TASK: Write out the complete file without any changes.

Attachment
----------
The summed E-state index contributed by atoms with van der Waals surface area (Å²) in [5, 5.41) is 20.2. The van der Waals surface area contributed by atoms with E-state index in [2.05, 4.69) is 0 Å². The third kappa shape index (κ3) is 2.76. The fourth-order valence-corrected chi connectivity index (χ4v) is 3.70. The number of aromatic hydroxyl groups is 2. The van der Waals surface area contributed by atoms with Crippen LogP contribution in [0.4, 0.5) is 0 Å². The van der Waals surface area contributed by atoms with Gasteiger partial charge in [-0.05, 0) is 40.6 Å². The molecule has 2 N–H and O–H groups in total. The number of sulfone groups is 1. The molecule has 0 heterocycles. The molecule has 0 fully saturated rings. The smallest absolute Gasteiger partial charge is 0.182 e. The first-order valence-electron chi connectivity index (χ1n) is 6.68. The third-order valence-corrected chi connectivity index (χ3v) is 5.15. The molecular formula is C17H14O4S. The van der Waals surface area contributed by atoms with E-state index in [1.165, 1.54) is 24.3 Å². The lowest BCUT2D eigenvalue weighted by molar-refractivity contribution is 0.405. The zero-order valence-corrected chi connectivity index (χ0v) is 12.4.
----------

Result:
The summed E-state index contributed by atoms with van der Waals surface area (Å²) in [5, 5.41) is 20.2. The van der Waals surface area contributed by atoms with E-state index in [2.05, 4.69) is 0 Å². The third kappa shape index (κ3) is 2.76. The fourth-order valence-corrected chi connectivity index (χ4v) is 3.70. The number of aromatic hydroxyl groups is 2. The van der Waals surface area contributed by atoms with Crippen LogP contribution in [0.4, 0.5) is 0 Å². The van der Waals surface area contributed by atoms with Gasteiger partial charge in [-0.05, 0) is 40.6 Å². The molecule has 2 N–H and O–H groups in total. The number of sulfone groups is 1. The molecule has 0 heterocycles. The molecule has 0 fully saturated rings. The smallest absolute Gasteiger partial charge is 0.182 e. The first-order valence-electron chi connectivity index (χ1n) is 6.68. The third-order valence-corrected chi connectivity index (χ3v) is 5.15. The molecular formula is C17H14O4S. The van der Waals surface area contributed by atoms with E-state index in [1.165, 1.54) is 24.3 Å². The lowest BCUT2D eigenvalue weighted by molar-refractivity contribution is 0.405. The zero-order valence-corrected chi connectivity index (χ0v) is 12.4.